April 2017 Health Bulletin

Does vitamin D and calcium lower cancer risk in older women?

It has been thought that low vitamin D levels are linked to an increased risk of some cancers such as colon cancer. Consequently a large study was designed to look at the protective effect of vitamin D and calcium supplementation in healthy postmenopausal women on the risk of all types of cancer.

Vitamin D consists of two biologically equivalent forms:

  • Vitamin D2: from vegetable sources in the diet or supplements
  • Vitamin D3: made from cholesterol through sun exposure, animal diet sources and supplements

A person’s blood level of total 25-hydroxyvitamin D (25-OH-VitD) (the sum of 25-OH-vitamin D2 and 25-OH-vitamin D3) reflects their vitamin D body stores.

Healthy postmenopausal women, aged 55 years and older from Nebraska, USA, participated in this randomized controlled trial. Two thousand, three hundred and three study participants were given either Vitamin D3 (2000 IU) and calcium (500mg) daily, or an identical placebo to take for 4 years.

The primary outcome was the occurrence of any type of cancer (excluding non-melanoma skin cancers). Secondary outcomes were specific cancer diagnoses, including breast, lung, colon, lymphoma, leukaemia and myeloma. Secondary outcomes also included blood pressure, heart disease, osteoarthritis, bowel polyps, diabetes, upper respiratory infections and falls.

The average blood Vitamin D level at the beginning of the study was 32.8 ng/ml (81.9 nmol/l Australian units) which is not considered vitamin D deficient. After one year the average level was 43.9 ng/ml (109.6 nmol/l) in the treatment group and 31.6 ng/ml (78.9 nmol/l) in the placebo group. All levels 25(OH)D after baseline were significantly greater in the treatment group than in the placebo group.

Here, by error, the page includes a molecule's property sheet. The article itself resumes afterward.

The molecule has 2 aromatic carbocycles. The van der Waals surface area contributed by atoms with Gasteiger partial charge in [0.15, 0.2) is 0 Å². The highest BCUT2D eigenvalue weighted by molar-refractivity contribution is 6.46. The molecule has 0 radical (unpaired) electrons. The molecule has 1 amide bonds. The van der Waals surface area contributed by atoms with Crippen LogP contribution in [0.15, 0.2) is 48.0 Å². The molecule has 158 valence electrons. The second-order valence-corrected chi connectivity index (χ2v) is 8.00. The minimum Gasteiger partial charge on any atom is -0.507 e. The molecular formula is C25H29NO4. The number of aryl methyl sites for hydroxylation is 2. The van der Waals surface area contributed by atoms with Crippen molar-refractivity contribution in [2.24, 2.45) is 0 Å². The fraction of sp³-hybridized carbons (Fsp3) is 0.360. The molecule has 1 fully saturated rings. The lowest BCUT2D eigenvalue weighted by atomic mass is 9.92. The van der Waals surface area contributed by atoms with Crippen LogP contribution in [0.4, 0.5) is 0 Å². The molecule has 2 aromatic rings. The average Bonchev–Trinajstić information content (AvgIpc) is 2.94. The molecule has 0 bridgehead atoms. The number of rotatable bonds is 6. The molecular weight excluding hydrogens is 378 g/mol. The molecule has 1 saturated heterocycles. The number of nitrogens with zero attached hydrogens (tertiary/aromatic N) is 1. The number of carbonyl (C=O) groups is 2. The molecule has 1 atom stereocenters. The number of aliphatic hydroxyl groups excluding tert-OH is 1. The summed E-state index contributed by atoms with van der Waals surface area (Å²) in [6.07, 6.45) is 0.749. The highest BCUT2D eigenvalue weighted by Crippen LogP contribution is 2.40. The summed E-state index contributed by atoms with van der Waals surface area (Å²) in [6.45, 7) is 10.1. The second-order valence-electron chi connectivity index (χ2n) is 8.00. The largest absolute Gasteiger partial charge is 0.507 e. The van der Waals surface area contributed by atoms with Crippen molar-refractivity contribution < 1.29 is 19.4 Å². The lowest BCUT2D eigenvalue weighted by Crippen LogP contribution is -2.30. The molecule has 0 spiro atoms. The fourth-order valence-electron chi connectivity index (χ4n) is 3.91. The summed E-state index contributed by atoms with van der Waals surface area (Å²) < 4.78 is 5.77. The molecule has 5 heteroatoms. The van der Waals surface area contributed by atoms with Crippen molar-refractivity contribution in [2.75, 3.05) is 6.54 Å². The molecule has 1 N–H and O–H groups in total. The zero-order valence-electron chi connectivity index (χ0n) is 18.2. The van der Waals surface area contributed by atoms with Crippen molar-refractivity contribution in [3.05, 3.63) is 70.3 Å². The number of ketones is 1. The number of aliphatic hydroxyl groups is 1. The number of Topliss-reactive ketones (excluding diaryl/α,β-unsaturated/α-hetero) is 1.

Calcium supplementation was used in this trial as a previous study had shown a combination of Vitamin D and calcium reduced the incidence of cancer where the calcium only group showed no significant effect on cancer incidence. In humans a high calcium intake has been associated with a lower risk of colon cancer and adenomas.

Over the four years of the trial the incidence of any new cancer was 3.89% in the group taking study supplementation and 5.58% in the placebo group which was statistically not a significant difference. The incidence of breast cancer was also similar for the groups.

High blood calcium or kidney stones did not occur more frequently than would be expected in older women.

Strengths of this study were the population based random controlled design, with a relatively low dropout rate; testing of baseline and annual 25(OH)D levels, 6 monthly reviews at the research unit; and validated cancer outcomes with pathology reports.

The limitations were that the population in general were not Vitamin D deficient to begin with, the participants were older women, and primarily non-Hispanic white. Participants in the placebo group were allowed to take their own vitamin D and calcium though were asked not to exceed the National Academy of Medicine recommended intake level of vitamin D 800IU per day and calcium 1500mg per day. The sample size calculations were based on a study where participants had a lower baseline 25(OH)D level which may have limited the power to find the effect of vitamin D3 supplementation. The analysis excluded cancers diagnosed in the first year of the study as the premise used was that these were probably present prior to commencement of the study.

The researchers concluded that supplementation with vitamin D3 and calcium in healthy postmenopausal women (whose baseline 25-OH Vit D level was 89.9 nmol/l) did not significantly lower the risk of all types of cancer over a 4 year period when compared with placebo.

Effect of Vitamin D and Calcium Supplementation on Cancer Incidence in Older Women: A Randomized Clinical Trial, Lappe J, Watson P, Travers-Gustafson D, Recker R, Garland C, Gorham E, Baggerly K, McDonnell SL. Jama 2017 Mar 28;317(12): 1234-1243.




Information provided might not be relevant to a particular person's circumstances and should always be discussed with that person's own healthcare provider.